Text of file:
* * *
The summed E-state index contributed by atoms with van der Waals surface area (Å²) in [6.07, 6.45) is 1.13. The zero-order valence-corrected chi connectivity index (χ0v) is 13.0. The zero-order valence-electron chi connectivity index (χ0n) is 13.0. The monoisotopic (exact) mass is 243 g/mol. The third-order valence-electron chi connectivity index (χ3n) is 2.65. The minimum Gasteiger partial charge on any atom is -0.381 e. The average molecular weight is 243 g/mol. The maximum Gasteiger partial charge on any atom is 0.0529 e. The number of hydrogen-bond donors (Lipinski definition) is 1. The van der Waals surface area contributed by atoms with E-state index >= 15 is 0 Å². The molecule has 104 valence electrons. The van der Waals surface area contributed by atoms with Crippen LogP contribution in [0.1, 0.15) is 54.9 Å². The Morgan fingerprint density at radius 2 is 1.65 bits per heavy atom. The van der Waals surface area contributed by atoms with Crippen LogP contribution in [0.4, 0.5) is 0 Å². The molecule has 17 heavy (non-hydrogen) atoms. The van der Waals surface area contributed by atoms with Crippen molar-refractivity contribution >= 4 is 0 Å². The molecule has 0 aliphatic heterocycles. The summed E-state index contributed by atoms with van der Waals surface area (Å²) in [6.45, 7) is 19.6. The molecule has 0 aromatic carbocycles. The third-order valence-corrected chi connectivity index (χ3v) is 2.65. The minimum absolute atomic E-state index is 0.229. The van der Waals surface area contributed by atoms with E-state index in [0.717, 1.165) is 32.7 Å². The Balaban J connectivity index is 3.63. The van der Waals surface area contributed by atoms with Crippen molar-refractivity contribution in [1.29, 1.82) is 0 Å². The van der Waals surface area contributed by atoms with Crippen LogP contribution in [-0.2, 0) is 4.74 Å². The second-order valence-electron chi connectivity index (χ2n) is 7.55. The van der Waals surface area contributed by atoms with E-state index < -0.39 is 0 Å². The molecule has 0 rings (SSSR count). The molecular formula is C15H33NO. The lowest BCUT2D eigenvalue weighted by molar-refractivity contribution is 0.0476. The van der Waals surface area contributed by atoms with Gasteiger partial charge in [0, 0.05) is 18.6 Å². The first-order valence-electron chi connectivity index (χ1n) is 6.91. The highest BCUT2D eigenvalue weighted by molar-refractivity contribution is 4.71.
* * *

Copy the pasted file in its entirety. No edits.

The summed E-state index contributed by atoms with van der Waals surface area (Å²) in [6.07, 6.45) is 1.13. The zero-order valence-corrected chi connectivity index (χ0v) is 13.0. The zero-order valence-electron chi connectivity index (χ0n) is 13.0. The monoisotopic (exact) mass is 243 g/mol. The third-order valence-electron chi connectivity index (χ3n) is 2.65. The minimum Gasteiger partial charge on any atom is -0.381 e. The average molecular weight is 243 g/mol. The maximum Gasteiger partial charge on any atom is 0.0529 e. The number of hydrogen-bond donors (Lipinski definition) is 1. The van der Waals surface area contributed by atoms with E-state index >= 15 is 0 Å². The molecule has 104 valence electrons. The van der Waals surface area contributed by atoms with Crippen LogP contribution in [0.1, 0.15) is 54.9 Å². The Morgan fingerprint density at radius 2 is 1.65 bits per heavy atom. The van der Waals surface area contributed by atoms with Crippen LogP contribution in [0.4, 0.5) is 0 Å². The molecule has 17 heavy (non-hydrogen) atoms. The van der Waals surface area contributed by atoms with Crippen molar-refractivity contribution >= 4 is 0 Å². The molecule has 0 aliphatic heterocycles. The summed E-state index contributed by atoms with van der Waals surface area (Å²) in [6.45, 7) is 19.6. The molecule has 0 aromatic carbocycles. The third-order valence-corrected chi connectivity index (χ3v) is 2.65. The minimum absolute atomic E-state index is 0.229. The van der Waals surface area contributed by atoms with E-state index in [0.717, 1.165) is 32.7 Å². The Balaban J connectivity index is 3.63. The van der Waals surface area contributed by atoms with Crippen molar-refractivity contribution in [1.29, 1.82) is 0 Å². The van der Waals surface area contributed by atoms with Crippen LogP contribution in [-0.2, 0) is 4.74 Å². The second-order valence-electron chi connectivity index (χ2n) is 7.55. The van der Waals surface area contributed by atoms with E-state index < -0.39 is 0 Å². The molecule has 0 rings (SSSR count). The molecular formula is C15H33NO. The lowest BCUT2D eigenvalue weighted by molar-refractivity contribution is 0.0476. The van der Waals surface area contributed by atoms with Gasteiger partial charge in [0, 0.05) is 18.6 Å². The first-order valence-electron chi connectivity index (χ1n) is 6.91. The highest BCUT2D eigenvalue weighted by molar-refractivity contribution is 4.71.